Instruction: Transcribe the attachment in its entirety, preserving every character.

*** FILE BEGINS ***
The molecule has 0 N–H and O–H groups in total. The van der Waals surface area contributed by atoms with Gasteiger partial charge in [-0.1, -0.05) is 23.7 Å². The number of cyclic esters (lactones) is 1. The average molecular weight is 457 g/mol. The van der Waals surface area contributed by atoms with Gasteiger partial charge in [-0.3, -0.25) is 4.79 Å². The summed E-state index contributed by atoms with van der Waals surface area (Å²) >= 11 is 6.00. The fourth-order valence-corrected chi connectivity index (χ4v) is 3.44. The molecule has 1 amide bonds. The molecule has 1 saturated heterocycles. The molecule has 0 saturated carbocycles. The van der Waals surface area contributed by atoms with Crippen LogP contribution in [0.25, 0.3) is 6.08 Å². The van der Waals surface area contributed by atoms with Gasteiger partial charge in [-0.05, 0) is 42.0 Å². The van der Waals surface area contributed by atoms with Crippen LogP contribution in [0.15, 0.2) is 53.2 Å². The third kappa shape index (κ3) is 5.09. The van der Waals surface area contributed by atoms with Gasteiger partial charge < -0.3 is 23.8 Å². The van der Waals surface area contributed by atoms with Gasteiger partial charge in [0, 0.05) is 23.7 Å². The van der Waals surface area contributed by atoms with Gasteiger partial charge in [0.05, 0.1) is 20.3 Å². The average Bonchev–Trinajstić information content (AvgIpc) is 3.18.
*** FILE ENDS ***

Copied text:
The molecule has 0 N–H and O–H groups in total. The van der Waals surface area contributed by atoms with Gasteiger partial charge in [-0.1, -0.05) is 23.7 Å². The number of cyclic esters (lactones) is 1. The average molecular weight is 457 g/mol. The van der Waals surface area contributed by atoms with Gasteiger partial charge in [-0.3, -0.25) is 4.79 Å². The summed E-state index contributed by atoms with van der Waals surface area (Å²) >= 11 is 6.00. The fourth-order valence-corrected chi connectivity index (χ4v) is 3.44. The molecule has 1 amide bonds. The molecule has 1 saturated heterocycles. The molecule has 0 saturated carbocycles. The van der Waals surface area contributed by atoms with Crippen LogP contribution in [0.25, 0.3) is 6.08 Å². The van der Waals surface area contributed by atoms with Gasteiger partial charge in [-0.05, 0) is 42.0 Å². The van der Waals surface area contributed by atoms with Crippen LogP contribution in [0.15, 0.2) is 53.2 Å². The third kappa shape index (κ3) is 5.09. The van der Waals surface area contributed by atoms with Gasteiger partial charge < -0.3 is 23.8 Å². The van der Waals surface area contributed by atoms with Gasteiger partial charge in [0, 0.05) is 23.7 Å². The van der Waals surface area contributed by atoms with Gasteiger partial charge in [0.05, 0.1) is 20.3 Å². The average Bonchev–Trinajstić information content (AvgIpc) is 3.18.